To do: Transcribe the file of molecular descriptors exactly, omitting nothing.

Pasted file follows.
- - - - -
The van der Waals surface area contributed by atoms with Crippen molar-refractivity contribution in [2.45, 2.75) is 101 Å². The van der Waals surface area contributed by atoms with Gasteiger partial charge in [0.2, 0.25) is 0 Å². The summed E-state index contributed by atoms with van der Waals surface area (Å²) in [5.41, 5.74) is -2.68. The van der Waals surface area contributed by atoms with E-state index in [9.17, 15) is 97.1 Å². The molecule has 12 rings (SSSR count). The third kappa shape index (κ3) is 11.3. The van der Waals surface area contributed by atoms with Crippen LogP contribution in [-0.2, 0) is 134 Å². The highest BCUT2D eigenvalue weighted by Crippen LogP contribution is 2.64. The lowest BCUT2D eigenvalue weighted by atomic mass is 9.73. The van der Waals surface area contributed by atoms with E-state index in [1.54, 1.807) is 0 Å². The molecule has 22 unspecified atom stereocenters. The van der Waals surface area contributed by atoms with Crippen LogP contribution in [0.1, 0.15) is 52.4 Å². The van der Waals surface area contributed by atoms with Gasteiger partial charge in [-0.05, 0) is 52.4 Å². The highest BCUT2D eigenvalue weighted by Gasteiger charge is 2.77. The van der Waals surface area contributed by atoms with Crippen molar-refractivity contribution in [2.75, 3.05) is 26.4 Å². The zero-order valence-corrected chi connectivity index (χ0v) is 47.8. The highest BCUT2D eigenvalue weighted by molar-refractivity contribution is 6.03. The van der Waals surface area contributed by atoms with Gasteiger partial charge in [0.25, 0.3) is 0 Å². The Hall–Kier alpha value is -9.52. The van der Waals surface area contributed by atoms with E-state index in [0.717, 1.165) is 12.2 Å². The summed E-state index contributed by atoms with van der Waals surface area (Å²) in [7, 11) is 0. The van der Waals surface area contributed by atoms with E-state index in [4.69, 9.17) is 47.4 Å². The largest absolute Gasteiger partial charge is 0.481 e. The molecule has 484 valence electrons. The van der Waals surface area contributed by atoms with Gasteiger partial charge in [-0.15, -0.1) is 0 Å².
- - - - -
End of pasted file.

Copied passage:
The van der Waals surface area contributed by atoms with Crippen molar-refractivity contribution in [2.45, 2.75) is 101 Å². The van der Waals surface area contributed by atoms with Gasteiger partial charge in [0.2, 0.25) is 0 Å². The summed E-state index contributed by atoms with van der Waals surface area (Å²) in [5.41, 5.74) is -2.68. The van der Waals surface area contributed by atoms with E-state index in [9.17, 15) is 97.1 Å². The molecule has 12 rings (SSSR count). The third kappa shape index (κ3) is 11.3. The van der Waals surface area contributed by atoms with Crippen LogP contribution in [-0.2, 0) is 134 Å². The highest BCUT2D eigenvalue weighted by Crippen LogP contribution is 2.64. The lowest BCUT2D eigenvalue weighted by atomic mass is 9.73. The van der Waals surface area contributed by atoms with E-state index in [1.54, 1.807) is 0 Å². The molecule has 22 unspecified atom stereocenters. The van der Waals surface area contributed by atoms with Crippen LogP contribution in [0.1, 0.15) is 52.4 Å². The van der Waals surface area contributed by atoms with Gasteiger partial charge in [-0.05, 0) is 52.4 Å². The highest BCUT2D eigenvalue weighted by Gasteiger charge is 2.77. The van der Waals surface area contributed by atoms with Crippen molar-refractivity contribution in [2.75, 3.05) is 26.4 Å². The zero-order valence-corrected chi connectivity index (χ0v) is 47.8. The highest BCUT2D eigenvalue weighted by molar-refractivity contribution is 6.03. The van der Waals surface area contributed by atoms with Gasteiger partial charge in [0.25, 0.3) is 0 Å². The Hall–Kier alpha value is -9.52. The van der Waals surface area contributed by atoms with E-state index in [0.717, 1.165) is 12.2 Å². The summed E-state index contributed by atoms with van der Waals surface area (Å²) in [7, 11) is 0. The van der Waals surface area contributed by atoms with E-state index in [4.69, 9.17) is 47.4 Å². The largest absolute Gasteiger partial charge is 0.481 e. The molecule has 484 valence electrons. The van der Waals surface area contributed by atoms with Gasteiger partial charge in [-0.15, -0.1) is 0 Å².